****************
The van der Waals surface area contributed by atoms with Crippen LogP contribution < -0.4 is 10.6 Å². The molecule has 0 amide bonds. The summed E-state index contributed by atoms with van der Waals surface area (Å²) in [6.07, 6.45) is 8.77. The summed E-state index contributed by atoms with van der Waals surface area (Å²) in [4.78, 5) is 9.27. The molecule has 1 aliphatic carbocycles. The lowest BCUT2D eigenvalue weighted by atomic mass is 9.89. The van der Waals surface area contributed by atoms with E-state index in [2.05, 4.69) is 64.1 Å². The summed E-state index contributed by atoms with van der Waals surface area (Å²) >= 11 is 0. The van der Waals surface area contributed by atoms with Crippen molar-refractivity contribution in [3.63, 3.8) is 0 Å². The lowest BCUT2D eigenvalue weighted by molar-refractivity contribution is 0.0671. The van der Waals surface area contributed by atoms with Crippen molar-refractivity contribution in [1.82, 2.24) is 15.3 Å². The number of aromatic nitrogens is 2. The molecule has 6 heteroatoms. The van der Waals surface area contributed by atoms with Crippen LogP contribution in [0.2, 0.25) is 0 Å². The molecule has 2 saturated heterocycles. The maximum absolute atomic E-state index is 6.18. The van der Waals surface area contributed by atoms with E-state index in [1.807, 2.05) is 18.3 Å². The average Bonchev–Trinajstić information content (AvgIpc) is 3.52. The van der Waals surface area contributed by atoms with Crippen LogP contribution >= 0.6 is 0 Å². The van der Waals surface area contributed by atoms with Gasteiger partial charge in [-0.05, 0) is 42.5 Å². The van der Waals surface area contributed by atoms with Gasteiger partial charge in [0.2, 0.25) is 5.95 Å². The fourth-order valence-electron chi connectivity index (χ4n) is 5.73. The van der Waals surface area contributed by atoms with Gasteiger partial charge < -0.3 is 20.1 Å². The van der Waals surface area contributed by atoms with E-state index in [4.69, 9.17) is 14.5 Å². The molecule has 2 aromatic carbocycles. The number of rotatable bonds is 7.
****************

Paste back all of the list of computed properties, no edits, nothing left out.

The van der Waals surface area contributed by atoms with Crippen LogP contribution < -0.4 is 10.6 Å². The molecule has 0 amide bonds. The summed E-state index contributed by atoms with van der Waals surface area (Å²) in [6.07, 6.45) is 8.77. The summed E-state index contributed by atoms with van der Waals surface area (Å²) in [4.78, 5) is 9.27. The molecule has 1 aliphatic carbocycles. The lowest BCUT2D eigenvalue weighted by atomic mass is 9.89. The van der Waals surface area contributed by atoms with E-state index in [2.05, 4.69) is 64.1 Å². The summed E-state index contributed by atoms with van der Waals surface area (Å²) >= 11 is 0. The van der Waals surface area contributed by atoms with Crippen molar-refractivity contribution in [3.63, 3.8) is 0 Å². The lowest BCUT2D eigenvalue weighted by molar-refractivity contribution is 0.0671. The van der Waals surface area contributed by atoms with Crippen molar-refractivity contribution in [1.82, 2.24) is 15.3 Å². The number of aromatic nitrogens is 2. The molecule has 6 heteroatoms. The van der Waals surface area contributed by atoms with Crippen LogP contribution in [0.2, 0.25) is 0 Å². The molecule has 2 saturated heterocycles. The maximum absolute atomic E-state index is 6.18. The van der Waals surface area contributed by atoms with E-state index in [1.807, 2.05) is 18.3 Å². The average Bonchev–Trinajstić information content (AvgIpc) is 3.52. The van der Waals surface area contributed by atoms with Crippen LogP contribution >= 0.6 is 0 Å². The van der Waals surface area contributed by atoms with Gasteiger partial charge in [-0.05, 0) is 42.5 Å². The van der Waals surface area contributed by atoms with Gasteiger partial charge in [0.2, 0.25) is 5.95 Å². The fourth-order valence-electron chi connectivity index (χ4n) is 5.73. The van der Waals surface area contributed by atoms with Gasteiger partial charge < -0.3 is 20.1 Å². The van der Waals surface area contributed by atoms with E-state index in [4.69, 9.17) is 14.5 Å². The molecule has 2 aromatic carbocycles. The number of rotatable bonds is 7.